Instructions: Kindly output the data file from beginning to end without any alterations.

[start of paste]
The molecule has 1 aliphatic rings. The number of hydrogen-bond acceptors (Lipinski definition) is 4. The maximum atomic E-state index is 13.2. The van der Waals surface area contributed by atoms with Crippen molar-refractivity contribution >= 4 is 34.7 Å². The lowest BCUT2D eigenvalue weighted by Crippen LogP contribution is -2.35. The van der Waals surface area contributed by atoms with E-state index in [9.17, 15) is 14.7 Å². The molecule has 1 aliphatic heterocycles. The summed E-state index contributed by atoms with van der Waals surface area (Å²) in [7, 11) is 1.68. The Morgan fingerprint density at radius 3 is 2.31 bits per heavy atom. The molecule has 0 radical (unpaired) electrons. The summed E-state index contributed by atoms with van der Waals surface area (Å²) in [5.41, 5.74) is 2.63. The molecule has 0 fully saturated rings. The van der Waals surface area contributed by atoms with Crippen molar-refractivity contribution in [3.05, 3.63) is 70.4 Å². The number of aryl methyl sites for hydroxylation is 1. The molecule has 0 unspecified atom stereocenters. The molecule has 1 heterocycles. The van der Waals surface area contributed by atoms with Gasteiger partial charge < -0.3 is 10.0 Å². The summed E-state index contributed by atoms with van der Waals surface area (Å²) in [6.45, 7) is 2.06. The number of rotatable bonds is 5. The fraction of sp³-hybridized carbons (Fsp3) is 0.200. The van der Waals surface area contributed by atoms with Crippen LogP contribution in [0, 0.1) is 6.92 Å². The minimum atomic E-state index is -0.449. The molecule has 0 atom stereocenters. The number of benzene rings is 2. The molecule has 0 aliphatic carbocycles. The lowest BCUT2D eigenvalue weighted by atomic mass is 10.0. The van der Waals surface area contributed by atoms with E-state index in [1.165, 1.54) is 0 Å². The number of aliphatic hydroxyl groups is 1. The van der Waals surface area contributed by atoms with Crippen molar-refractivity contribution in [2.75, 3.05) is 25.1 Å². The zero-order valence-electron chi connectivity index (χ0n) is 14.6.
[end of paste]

The molecule has 1 aliphatic rings. The number of hydrogen-bond acceptors (Lipinski definition) is 4. The maximum atomic E-state index is 13.2. The van der Waals surface area contributed by atoms with Crippen molar-refractivity contribution >= 4 is 34.7 Å². The lowest BCUT2D eigenvalue weighted by Crippen LogP contribution is -2.35. The van der Waals surface area contributed by atoms with E-state index in [9.17, 15) is 14.7 Å². The molecule has 1 aliphatic heterocycles. The summed E-state index contributed by atoms with van der Waals surface area (Å²) in [7, 11) is 1.68. The Morgan fingerprint density at radius 3 is 2.31 bits per heavy atom. The molecule has 0 radical (unpaired) electrons. The summed E-state index contributed by atoms with van der Waals surface area (Å²) in [5.41, 5.74) is 2.63. The molecule has 0 fully saturated rings. The van der Waals surface area contributed by atoms with Crippen molar-refractivity contribution in [3.05, 3.63) is 70.4 Å². The number of aryl methyl sites for hydroxylation is 1. The molecule has 0 unspecified atom stereocenters. The molecule has 1 heterocycles. The van der Waals surface area contributed by atoms with Gasteiger partial charge < -0.3 is 10.0 Å². The summed E-state index contributed by atoms with van der Waals surface area (Å²) in [6.45, 7) is 2.06. The number of rotatable bonds is 5. The fraction of sp³-hybridized carbons (Fsp3) is 0.200. The van der Waals surface area contributed by atoms with Crippen LogP contribution in [0, 0.1) is 6.92 Å². The minimum atomic E-state index is -0.449. The molecule has 0 atom stereocenters. The number of benzene rings is 2. The molecule has 0 aliphatic carbocycles. The lowest BCUT2D eigenvalue weighted by atomic mass is 10.0. The van der Waals surface area contributed by atoms with E-state index in [1.165, 1.54) is 0 Å². The number of aliphatic hydroxyl groups is 1. The van der Waals surface area contributed by atoms with Crippen molar-refractivity contribution in [2.75, 3.05) is 25.1 Å². The zero-order valence-electron chi connectivity index (χ0n) is 14.6.